During the 1965 Mime Troupe arrest: from left to right: Bill Graham, Ron Davis, Luis Valdez, Paul Jacobs.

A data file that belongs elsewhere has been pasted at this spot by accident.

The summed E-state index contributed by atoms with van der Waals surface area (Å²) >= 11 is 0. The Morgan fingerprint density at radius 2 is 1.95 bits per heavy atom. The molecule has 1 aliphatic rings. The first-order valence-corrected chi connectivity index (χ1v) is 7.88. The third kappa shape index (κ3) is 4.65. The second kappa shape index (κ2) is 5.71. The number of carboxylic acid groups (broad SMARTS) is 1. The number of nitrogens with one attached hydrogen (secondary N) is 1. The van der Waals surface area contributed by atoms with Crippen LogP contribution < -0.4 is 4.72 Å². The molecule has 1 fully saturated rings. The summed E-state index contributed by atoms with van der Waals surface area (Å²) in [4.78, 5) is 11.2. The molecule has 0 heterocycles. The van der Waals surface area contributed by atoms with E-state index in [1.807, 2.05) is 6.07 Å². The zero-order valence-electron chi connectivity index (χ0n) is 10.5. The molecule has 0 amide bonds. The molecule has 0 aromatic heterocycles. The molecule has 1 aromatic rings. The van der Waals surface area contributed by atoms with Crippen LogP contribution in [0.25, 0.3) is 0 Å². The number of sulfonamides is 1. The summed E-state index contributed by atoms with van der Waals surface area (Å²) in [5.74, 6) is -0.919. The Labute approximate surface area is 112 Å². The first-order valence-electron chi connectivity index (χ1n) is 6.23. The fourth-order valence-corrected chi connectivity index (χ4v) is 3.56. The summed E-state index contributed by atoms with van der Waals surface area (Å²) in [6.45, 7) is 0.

“Bill Graham’s rise to fame coincided with (and is partly owed to) the heyday of late 60s counterculture movement and its music scene in San Francisco. Greg Gaar, a native San Franciscan photojournalist, describes the Haight-Ashbury of 1967 as an environment where musicians were free of pretension and concerns of commercial success. In large contrast to the famous artists of today, artists back then lived with (and lived just like) the people they performed for. In Gaar’s words, ‘The Grateful Dead would be sitting on the front steps of 710 Ashbury, where they lived. On hot days, they would be squirting cars with a water hose as the car went by …. You’d see Janis Joplin shopping on Haight Street.’ The ideology of the hippie counterculture was also largely present in the music performance scene. In his essay When Music Mattered, Mat Callahan talks about how many concerts of the time were open to the public, free of charge and performed in open air on the streets. The concerts weren’t all about music; they provided a social platform for like-minded individuals. The Grateful Dead, who appeared quite frequently under Graham over the years, were known for making music that was hard to commercialize. Even the recordings of the band had a grassroots, anti-capitalist feeling to them; they set up a ‘tapers section’ at their concerts so people would be able to directly record them. Callahan describes the importance of music to the hippie counterculture: ‘Music mattered because it consciously and directly challenged the state. It did this by granting permission to do things the state prohibited or restricted. Dancing, drug taking, and sexual adventure were all encouraged by music in defiance of laws regulating such activities.’ Another important part of the scene at the time was the activist theatre group called the San Francisco Mime Troupe. The group, famous for their commedia dell’arte performances, often performed in the parks of San Francisco with adapted plays addressing issues such as gender and sexuality. …”